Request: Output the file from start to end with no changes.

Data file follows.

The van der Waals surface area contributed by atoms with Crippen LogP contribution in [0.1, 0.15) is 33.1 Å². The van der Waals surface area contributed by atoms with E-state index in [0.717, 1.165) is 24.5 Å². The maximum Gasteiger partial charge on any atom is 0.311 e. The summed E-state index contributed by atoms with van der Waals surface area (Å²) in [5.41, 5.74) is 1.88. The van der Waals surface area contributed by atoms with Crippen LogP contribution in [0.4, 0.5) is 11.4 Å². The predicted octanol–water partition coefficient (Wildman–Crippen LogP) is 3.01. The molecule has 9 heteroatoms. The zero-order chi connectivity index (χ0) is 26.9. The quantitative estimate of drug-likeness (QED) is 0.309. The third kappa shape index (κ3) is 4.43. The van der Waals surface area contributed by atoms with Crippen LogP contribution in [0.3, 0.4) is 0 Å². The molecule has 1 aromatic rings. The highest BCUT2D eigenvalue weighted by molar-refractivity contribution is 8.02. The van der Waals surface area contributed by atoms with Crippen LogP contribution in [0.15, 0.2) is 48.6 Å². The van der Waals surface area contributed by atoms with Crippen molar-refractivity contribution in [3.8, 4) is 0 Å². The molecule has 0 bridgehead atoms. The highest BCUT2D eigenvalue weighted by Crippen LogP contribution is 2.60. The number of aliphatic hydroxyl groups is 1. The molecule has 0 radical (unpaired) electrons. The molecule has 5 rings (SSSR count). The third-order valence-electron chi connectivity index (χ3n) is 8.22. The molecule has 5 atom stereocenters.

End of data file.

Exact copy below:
The van der Waals surface area contributed by atoms with Crippen LogP contribution in [0.1, 0.15) is 33.1 Å². The van der Waals surface area contributed by atoms with E-state index in [0.717, 1.165) is 24.5 Å². The maximum Gasteiger partial charge on any atom is 0.311 e. The summed E-state index contributed by atoms with van der Waals surface area (Å²) in [5.41, 5.74) is 1.88. The van der Waals surface area contributed by atoms with Crippen LogP contribution in [0.4, 0.5) is 11.4 Å². The predicted octanol–water partition coefficient (Wildman–Crippen LogP) is 3.01. The molecule has 9 heteroatoms. The zero-order chi connectivity index (χ0) is 26.9. The quantitative estimate of drug-likeness (QED) is 0.309. The third kappa shape index (κ3) is 4.43. The van der Waals surface area contributed by atoms with Crippen LogP contribution in [0.3, 0.4) is 0 Å². The molecule has 1 aromatic rings. The highest BCUT2D eigenvalue weighted by molar-refractivity contribution is 8.02. The van der Waals surface area contributed by atoms with Crippen LogP contribution in [0.15, 0.2) is 48.6 Å². The van der Waals surface area contributed by atoms with Crippen molar-refractivity contribution in [3.8, 4) is 0 Å². The molecule has 0 bridgehead atoms. The highest BCUT2D eigenvalue weighted by Crippen LogP contribution is 2.60. The number of aliphatic hydroxyl groups is 1. The molecule has 0 radical (unpaired) electrons. The molecule has 5 rings (SSSR count). The third-order valence-electron chi connectivity index (χ3n) is 8.22. The molecule has 5 atom stereocenters.